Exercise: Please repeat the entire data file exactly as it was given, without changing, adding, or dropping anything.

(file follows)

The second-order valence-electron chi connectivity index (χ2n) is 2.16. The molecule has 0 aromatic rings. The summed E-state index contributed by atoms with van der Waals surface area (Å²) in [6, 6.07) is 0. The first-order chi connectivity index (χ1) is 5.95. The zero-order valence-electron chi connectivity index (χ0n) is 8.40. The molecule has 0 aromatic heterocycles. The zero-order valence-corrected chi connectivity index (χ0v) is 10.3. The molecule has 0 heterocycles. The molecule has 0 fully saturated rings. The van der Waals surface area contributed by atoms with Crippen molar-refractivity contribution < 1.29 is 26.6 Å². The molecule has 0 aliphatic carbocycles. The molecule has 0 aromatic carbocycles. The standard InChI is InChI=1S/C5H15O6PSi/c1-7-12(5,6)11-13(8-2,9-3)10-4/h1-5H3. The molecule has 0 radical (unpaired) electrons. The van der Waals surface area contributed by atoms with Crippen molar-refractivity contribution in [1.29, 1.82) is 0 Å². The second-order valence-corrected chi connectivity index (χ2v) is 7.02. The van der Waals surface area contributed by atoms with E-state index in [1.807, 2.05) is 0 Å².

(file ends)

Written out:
The second-order valence-electron chi connectivity index (χ2n) is 2.16. The molecule has 0 aromatic rings. The summed E-state index contributed by atoms with van der Waals surface area (Å²) in [6, 6.07) is 0. The first-order chi connectivity index (χ1) is 5.95. The zero-order valence-electron chi connectivity index (χ0n) is 8.40. The molecule has 0 aromatic heterocycles. The zero-order valence-corrected chi connectivity index (χ0v) is 10.3. The molecule has 0 heterocycles. The molecule has 0 fully saturated rings. The van der Waals surface area contributed by atoms with Crippen molar-refractivity contribution < 1.29 is 26.6 Å². The molecule has 0 aliphatic carbocycles. The molecule has 0 aromatic carbocycles. The standard InChI is InChI=1S/C5H15O6PSi/c1-7-12(5,6)11-13(8-2,9-3)10-4/h1-5H3. The molecule has 0 radical (unpaired) electrons. The van der Waals surface area contributed by atoms with Crippen molar-refractivity contribution in [1.29, 1.82) is 0 Å². The second-order valence-corrected chi connectivity index (χ2v) is 7.02. The van der Waals surface area contributed by atoms with E-state index in [1.807, 2.05) is 0 Å².